As the Aboriginal Coordinator for the blood borne pathogens integration team working on the STOP HIV project, it’s my belief that if HIV prevention and treatment were better understood, the stigma and discrimination that is attached to HIV would no longer exist.
So how can we, at Northern Health, assist individuals and communities to create support networks and safe spaces for individuals to be free from discrimination? I believe the IMAGINE Grants are one way that we can reduce the barriers and improve the health and well-being of all Aboriginal people. These grants will assist your communities and organizations to develop youth and Elder collaboration, support communities to develop readiness plans to address HIV prevention, increase testing, raise awareness and engage the youth.
Recently, I visited Vancouver Native Health Society (VNHS), a wonderful organization that works to improve and promote the physical, mental, emotional and spiritual health of individuals. They focus on the Aboriginal community residing in Greater Vancouver, a community where I met many amazing people. Throughout my visit, I was surprised to discover how many of those individuals were from the Northern Health region. While talking with the VNHS clients, I asked each one of them how they ended up in Vancouver. I received a variety of reasons and the responses really made me wonder how we could support those individuals so far from home. Each one expressed various types of fear, stigma and discrimination as they faced being HIV+.
There were some who were too afraid to even tell their family/community that they had the virus. They believed they would be judged and they couldn’t face the possibility of being rejected. Yet others felt they were immediately shunned or ostracized because HIV is not talked about in their communities and therefore, there isn’t much understanding about the disease. Finally, there were some clients who said that the lack of health care services in their region made their decision to leave all that much easier as one who is dealing with HIV must have access to care.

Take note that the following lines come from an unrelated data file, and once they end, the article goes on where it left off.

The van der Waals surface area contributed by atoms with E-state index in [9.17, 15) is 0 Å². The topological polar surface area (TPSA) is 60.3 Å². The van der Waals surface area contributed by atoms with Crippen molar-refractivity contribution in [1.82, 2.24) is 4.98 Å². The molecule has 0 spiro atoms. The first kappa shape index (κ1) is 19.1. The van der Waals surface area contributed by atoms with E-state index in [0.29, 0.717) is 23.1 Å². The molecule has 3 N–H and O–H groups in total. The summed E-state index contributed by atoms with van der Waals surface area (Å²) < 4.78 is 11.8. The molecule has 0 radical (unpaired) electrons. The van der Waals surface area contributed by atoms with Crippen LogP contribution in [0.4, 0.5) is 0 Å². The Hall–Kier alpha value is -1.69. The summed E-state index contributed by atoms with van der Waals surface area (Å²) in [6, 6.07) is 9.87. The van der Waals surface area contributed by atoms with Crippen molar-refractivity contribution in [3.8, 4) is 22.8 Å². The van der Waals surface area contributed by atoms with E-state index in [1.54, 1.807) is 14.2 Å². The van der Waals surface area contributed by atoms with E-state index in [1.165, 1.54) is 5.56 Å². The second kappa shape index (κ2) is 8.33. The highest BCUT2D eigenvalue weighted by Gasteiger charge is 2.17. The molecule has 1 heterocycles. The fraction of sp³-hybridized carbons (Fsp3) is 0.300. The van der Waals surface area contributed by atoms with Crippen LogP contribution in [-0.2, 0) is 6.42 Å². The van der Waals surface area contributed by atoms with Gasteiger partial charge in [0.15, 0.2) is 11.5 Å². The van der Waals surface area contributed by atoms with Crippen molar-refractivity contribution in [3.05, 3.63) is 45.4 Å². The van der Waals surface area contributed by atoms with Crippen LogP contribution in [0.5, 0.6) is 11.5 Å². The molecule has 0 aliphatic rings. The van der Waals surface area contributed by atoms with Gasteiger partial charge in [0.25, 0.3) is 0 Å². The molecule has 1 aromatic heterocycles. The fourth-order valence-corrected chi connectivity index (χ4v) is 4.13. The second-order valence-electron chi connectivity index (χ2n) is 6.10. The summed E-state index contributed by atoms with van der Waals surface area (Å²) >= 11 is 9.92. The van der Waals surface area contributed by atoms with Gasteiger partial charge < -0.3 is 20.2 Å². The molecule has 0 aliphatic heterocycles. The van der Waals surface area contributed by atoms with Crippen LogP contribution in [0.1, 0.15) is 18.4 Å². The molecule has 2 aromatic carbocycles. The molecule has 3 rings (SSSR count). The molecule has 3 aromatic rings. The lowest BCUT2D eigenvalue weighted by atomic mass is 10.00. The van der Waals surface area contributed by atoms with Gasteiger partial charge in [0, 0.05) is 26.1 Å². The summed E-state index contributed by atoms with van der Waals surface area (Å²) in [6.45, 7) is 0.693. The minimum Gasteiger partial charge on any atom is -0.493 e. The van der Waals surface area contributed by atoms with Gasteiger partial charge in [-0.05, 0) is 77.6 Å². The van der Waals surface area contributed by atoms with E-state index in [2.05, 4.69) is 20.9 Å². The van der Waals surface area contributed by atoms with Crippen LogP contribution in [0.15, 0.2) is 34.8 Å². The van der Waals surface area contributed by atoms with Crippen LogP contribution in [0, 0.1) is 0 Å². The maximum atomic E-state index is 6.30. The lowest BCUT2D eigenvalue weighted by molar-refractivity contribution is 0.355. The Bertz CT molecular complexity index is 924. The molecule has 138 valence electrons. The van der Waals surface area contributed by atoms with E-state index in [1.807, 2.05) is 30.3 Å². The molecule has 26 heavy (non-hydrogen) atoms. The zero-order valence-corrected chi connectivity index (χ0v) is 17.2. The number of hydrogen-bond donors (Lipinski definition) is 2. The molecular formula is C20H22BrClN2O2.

I realized that, overall, there are many HIV+ people who believed they didn’t have the proper support networks, and felt they had no other option but to leave their homes and communities.
I think the beauty of the IMAGINE grants is that they are community-led and community-driven. Each community has the knowledge about what will work for them and these grants will allow for region-specific, community-specific approaches. I look forward to partnering with you as we all work to prevent HIV transmission in your community.
Visit the NH website for more info about the IMAGINE grants.
About Patricia Howard
Patricia is the Aboriginal Coordinator for the blood borne pathogens integration team with Northern Health, working to STOP the spread of HIV/AIDS. She is Cree/Metis and, although she was born in Saskatchewan, she has spent the majority of her life in Prince George on Lheidli T’enneh territory, and feels honoured to be part of this community. She is passionate and committed to the health and well-being of all Aboriginal people. She loves her job as it provides her with an opportunity to create a space for cultural excellence for the Aboriginal population as she works to improve the overall health and well-being.